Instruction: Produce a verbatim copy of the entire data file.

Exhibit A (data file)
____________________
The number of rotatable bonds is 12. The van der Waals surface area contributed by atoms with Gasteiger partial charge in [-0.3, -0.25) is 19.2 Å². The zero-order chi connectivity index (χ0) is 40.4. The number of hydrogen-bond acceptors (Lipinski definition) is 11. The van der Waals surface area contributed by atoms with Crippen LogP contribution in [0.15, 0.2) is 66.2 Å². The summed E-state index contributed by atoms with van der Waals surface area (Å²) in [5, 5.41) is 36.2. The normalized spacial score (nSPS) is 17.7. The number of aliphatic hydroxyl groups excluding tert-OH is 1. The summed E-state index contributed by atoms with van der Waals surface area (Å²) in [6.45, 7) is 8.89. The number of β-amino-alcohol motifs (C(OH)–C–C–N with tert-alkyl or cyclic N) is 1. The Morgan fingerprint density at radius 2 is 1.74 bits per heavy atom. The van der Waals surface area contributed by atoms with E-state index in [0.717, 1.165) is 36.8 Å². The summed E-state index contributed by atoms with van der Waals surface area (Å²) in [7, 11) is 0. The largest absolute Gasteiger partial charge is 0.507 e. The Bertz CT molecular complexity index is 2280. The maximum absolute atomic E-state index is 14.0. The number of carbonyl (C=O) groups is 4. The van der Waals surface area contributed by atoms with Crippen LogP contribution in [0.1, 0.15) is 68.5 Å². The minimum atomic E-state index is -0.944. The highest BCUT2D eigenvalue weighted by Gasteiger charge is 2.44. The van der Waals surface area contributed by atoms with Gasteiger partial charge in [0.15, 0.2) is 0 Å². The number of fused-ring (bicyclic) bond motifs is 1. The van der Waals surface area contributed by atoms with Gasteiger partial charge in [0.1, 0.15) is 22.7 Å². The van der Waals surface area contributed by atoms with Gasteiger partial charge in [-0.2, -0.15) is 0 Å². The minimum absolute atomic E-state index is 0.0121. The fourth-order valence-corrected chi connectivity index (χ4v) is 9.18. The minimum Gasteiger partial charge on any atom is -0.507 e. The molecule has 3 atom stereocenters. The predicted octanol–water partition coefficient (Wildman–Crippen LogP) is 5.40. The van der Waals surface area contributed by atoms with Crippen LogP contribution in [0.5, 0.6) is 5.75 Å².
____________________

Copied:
The number of rotatable bonds is 12. The van der Waals surface area contributed by atoms with Gasteiger partial charge in [-0.3, -0.25) is 19.2 Å². The zero-order chi connectivity index (χ0) is 40.4. The number of hydrogen-bond acceptors (Lipinski definition) is 11. The van der Waals surface area contributed by atoms with Crippen LogP contribution in [0.15, 0.2) is 66.2 Å². The summed E-state index contributed by atoms with van der Waals surface area (Å²) in [5, 5.41) is 36.2. The normalized spacial score (nSPS) is 17.7. The number of aliphatic hydroxyl groups excluding tert-OH is 1. The summed E-state index contributed by atoms with van der Waals surface area (Å²) in [6.45, 7) is 8.89. The number of β-amino-alcohol motifs (C(OH)–C–C–N with tert-alkyl or cyclic N) is 1. The Morgan fingerprint density at radius 2 is 1.74 bits per heavy atom. The van der Waals surface area contributed by atoms with E-state index in [0.717, 1.165) is 36.8 Å². The summed E-state index contributed by atoms with van der Waals surface area (Å²) in [7, 11) is 0. The largest absolute Gasteiger partial charge is 0.507 e. The Bertz CT molecular complexity index is 2280. The maximum absolute atomic E-state index is 14.0. The number of carbonyl (C=O) groups is 4. The van der Waals surface area contributed by atoms with Crippen LogP contribution in [0.1, 0.15) is 68.5 Å². The minimum atomic E-state index is -0.944. The highest BCUT2D eigenvalue weighted by Gasteiger charge is 2.44. The van der Waals surface area contributed by atoms with Gasteiger partial charge in [0.15, 0.2) is 0 Å². The number of fused-ring (bicyclic) bond motifs is 1. The van der Waals surface area contributed by atoms with Gasteiger partial charge in [0.1, 0.15) is 22.7 Å². The van der Waals surface area contributed by atoms with Gasteiger partial charge in [-0.2, -0.15) is 0 Å². The minimum absolute atomic E-state index is 0.0121. The fourth-order valence-corrected chi connectivity index (χ4v) is 9.18. The minimum Gasteiger partial charge on any atom is -0.507 e. The molecule has 3 atom stereocenters. The predicted octanol–water partition coefficient (Wildman–Crippen LogP) is 5.40. The van der Waals surface area contributed by atoms with Crippen LogP contribution in [0.5, 0.6) is 5.75 Å².